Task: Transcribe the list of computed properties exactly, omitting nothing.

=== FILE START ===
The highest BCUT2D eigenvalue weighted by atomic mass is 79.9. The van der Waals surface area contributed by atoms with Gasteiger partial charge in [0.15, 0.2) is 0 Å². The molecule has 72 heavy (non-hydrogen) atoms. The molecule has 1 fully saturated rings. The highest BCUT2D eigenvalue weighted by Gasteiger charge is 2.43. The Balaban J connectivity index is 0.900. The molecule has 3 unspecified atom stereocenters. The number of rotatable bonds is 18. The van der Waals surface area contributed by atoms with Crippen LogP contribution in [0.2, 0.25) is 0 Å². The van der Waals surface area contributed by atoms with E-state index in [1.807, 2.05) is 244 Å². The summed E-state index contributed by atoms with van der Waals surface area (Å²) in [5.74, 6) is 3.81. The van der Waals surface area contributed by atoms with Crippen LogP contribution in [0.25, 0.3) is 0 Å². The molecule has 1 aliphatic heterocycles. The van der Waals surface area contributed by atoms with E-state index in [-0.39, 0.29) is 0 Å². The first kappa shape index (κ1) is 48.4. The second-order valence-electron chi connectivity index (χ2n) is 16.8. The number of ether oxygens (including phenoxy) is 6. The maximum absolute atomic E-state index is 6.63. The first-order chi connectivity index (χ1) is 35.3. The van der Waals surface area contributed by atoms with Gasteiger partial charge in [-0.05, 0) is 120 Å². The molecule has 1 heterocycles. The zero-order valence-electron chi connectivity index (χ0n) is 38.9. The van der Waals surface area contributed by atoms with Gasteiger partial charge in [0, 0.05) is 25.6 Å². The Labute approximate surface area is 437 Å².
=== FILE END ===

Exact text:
The highest BCUT2D eigenvalue weighted by atomic mass is 79.9. The van der Waals surface area contributed by atoms with Gasteiger partial charge in [0.15, 0.2) is 0 Å². The molecule has 72 heavy (non-hydrogen) atoms. The molecule has 1 fully saturated rings. The highest BCUT2D eigenvalue weighted by Gasteiger charge is 2.43. The Balaban J connectivity index is 0.900. The molecule has 3 unspecified atom stereocenters. The number of rotatable bonds is 18. The van der Waals surface area contributed by atoms with Crippen LogP contribution in [0.2, 0.25) is 0 Å². The van der Waals surface area contributed by atoms with E-state index in [1.807, 2.05) is 244 Å². The summed E-state index contributed by atoms with van der Waals surface area (Å²) in [5.74, 6) is 3.81. The van der Waals surface area contributed by atoms with Crippen LogP contribution in [0.25, 0.3) is 0 Å². The molecule has 1 aliphatic heterocycles. The van der Waals surface area contributed by atoms with E-state index in [-0.39, 0.29) is 0 Å². The first kappa shape index (κ1) is 48.4. The second-order valence-electron chi connectivity index (χ2n) is 16.8. The number of ether oxygens (including phenoxy) is 6. The maximum absolute atomic E-state index is 6.63. The first-order chi connectivity index (χ1) is 35.3. The van der Waals surface area contributed by atoms with Gasteiger partial charge in [-0.05, 0) is 120 Å². The molecule has 1 heterocycles. The zero-order valence-electron chi connectivity index (χ0n) is 38.9. The van der Waals surface area contributed by atoms with Gasteiger partial charge in [0, 0.05) is 25.6 Å². The Labute approximate surface area is 437 Å².